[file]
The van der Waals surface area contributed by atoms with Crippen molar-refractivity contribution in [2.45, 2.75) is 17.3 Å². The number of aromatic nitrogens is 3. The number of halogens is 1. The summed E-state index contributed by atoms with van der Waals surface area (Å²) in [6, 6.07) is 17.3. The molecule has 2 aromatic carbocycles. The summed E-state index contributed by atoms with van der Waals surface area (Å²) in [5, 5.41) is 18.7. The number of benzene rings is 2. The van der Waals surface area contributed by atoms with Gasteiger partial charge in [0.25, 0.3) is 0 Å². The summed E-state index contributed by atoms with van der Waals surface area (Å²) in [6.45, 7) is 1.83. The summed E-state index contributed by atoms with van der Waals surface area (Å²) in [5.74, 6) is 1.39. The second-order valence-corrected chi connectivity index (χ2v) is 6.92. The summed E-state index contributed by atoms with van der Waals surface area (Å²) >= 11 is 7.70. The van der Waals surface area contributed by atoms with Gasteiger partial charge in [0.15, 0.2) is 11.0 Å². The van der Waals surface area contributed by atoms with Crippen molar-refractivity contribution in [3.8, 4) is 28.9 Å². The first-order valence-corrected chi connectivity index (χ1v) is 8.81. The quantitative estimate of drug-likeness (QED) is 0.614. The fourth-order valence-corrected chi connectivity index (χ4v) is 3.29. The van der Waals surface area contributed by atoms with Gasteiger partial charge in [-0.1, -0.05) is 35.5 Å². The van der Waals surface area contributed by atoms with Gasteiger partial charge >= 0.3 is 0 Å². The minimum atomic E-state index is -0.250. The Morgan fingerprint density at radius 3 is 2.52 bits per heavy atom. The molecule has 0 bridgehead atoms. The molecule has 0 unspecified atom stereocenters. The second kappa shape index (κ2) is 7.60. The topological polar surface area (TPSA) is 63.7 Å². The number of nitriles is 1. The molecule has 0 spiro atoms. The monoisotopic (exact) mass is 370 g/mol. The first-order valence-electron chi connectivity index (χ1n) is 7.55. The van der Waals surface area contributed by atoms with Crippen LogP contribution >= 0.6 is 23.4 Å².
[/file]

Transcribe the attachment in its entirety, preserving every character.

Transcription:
The van der Waals surface area contributed by atoms with Crippen molar-refractivity contribution in [2.45, 2.75) is 17.3 Å². The number of aromatic nitrogens is 3. The number of halogens is 1. The summed E-state index contributed by atoms with van der Waals surface area (Å²) in [6, 6.07) is 17.3. The molecule has 2 aromatic carbocycles. The summed E-state index contributed by atoms with van der Waals surface area (Å²) in [5, 5.41) is 18.7. The number of benzene rings is 2. The van der Waals surface area contributed by atoms with Gasteiger partial charge in [0.25, 0.3) is 0 Å². The summed E-state index contributed by atoms with van der Waals surface area (Å²) in [6.45, 7) is 1.83. The summed E-state index contributed by atoms with van der Waals surface area (Å²) in [5.74, 6) is 1.39. The second-order valence-corrected chi connectivity index (χ2v) is 6.92. The summed E-state index contributed by atoms with van der Waals surface area (Å²) >= 11 is 7.70. The van der Waals surface area contributed by atoms with Gasteiger partial charge in [0.15, 0.2) is 11.0 Å². The van der Waals surface area contributed by atoms with Crippen molar-refractivity contribution in [3.8, 4) is 28.9 Å². The first-order valence-corrected chi connectivity index (χ1v) is 8.81. The quantitative estimate of drug-likeness (QED) is 0.614. The fourth-order valence-corrected chi connectivity index (χ4v) is 3.29. The van der Waals surface area contributed by atoms with Gasteiger partial charge in [-0.1, -0.05) is 35.5 Å². The van der Waals surface area contributed by atoms with Gasteiger partial charge >= 0.3 is 0 Å². The minimum atomic E-state index is -0.250. The Morgan fingerprint density at radius 3 is 2.52 bits per heavy atom. The molecule has 0 bridgehead atoms. The molecule has 0 unspecified atom stereocenters. The second kappa shape index (κ2) is 7.60. The topological polar surface area (TPSA) is 63.7 Å². The number of nitriles is 1. The molecule has 0 spiro atoms. The monoisotopic (exact) mass is 370 g/mol. The first-order valence-electron chi connectivity index (χ1n) is 7.55. The van der Waals surface area contributed by atoms with Crippen LogP contribution >= 0.6 is 23.4 Å².